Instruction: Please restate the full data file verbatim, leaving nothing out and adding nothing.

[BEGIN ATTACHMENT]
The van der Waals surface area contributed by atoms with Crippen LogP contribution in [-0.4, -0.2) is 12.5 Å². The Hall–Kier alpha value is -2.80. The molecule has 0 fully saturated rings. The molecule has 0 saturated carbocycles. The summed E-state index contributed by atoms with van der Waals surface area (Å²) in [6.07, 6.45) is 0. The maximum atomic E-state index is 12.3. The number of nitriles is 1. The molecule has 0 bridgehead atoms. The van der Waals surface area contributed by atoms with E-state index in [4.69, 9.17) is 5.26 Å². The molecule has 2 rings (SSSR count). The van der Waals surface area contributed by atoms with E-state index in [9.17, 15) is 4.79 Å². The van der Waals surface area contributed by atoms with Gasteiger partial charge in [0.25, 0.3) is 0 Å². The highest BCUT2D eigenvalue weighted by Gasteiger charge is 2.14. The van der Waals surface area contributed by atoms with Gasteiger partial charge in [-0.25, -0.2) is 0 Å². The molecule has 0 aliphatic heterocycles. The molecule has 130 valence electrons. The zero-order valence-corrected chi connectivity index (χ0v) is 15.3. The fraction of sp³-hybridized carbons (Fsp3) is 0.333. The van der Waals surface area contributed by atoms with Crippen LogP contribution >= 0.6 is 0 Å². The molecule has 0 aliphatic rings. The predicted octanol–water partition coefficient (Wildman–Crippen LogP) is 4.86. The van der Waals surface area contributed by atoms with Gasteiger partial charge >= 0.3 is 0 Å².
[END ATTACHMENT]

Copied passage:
The van der Waals surface area contributed by atoms with Crippen LogP contribution in [-0.4, -0.2) is 12.5 Å². The Hall–Kier alpha value is -2.80. The molecule has 0 fully saturated rings. The molecule has 0 saturated carbocycles. The summed E-state index contributed by atoms with van der Waals surface area (Å²) in [6.07, 6.45) is 0. The maximum atomic E-state index is 12.3. The number of nitriles is 1. The molecule has 0 bridgehead atoms. The van der Waals surface area contributed by atoms with E-state index in [4.69, 9.17) is 5.26 Å². The molecule has 2 rings (SSSR count). The van der Waals surface area contributed by atoms with E-state index in [9.17, 15) is 4.79 Å². The van der Waals surface area contributed by atoms with Gasteiger partial charge in [0.25, 0.3) is 0 Å². The highest BCUT2D eigenvalue weighted by Gasteiger charge is 2.14. The van der Waals surface area contributed by atoms with Gasteiger partial charge in [-0.25, -0.2) is 0 Å². The molecule has 0 aliphatic heterocycles. The molecule has 130 valence electrons. The zero-order valence-corrected chi connectivity index (χ0v) is 15.3. The fraction of sp³-hybridized carbons (Fsp3) is 0.333. The van der Waals surface area contributed by atoms with Crippen LogP contribution >= 0.6 is 0 Å². The molecule has 0 aliphatic rings. The predicted octanol–water partition coefficient (Wildman–Crippen LogP) is 4.86. The van der Waals surface area contributed by atoms with Gasteiger partial charge >= 0.3 is 0 Å².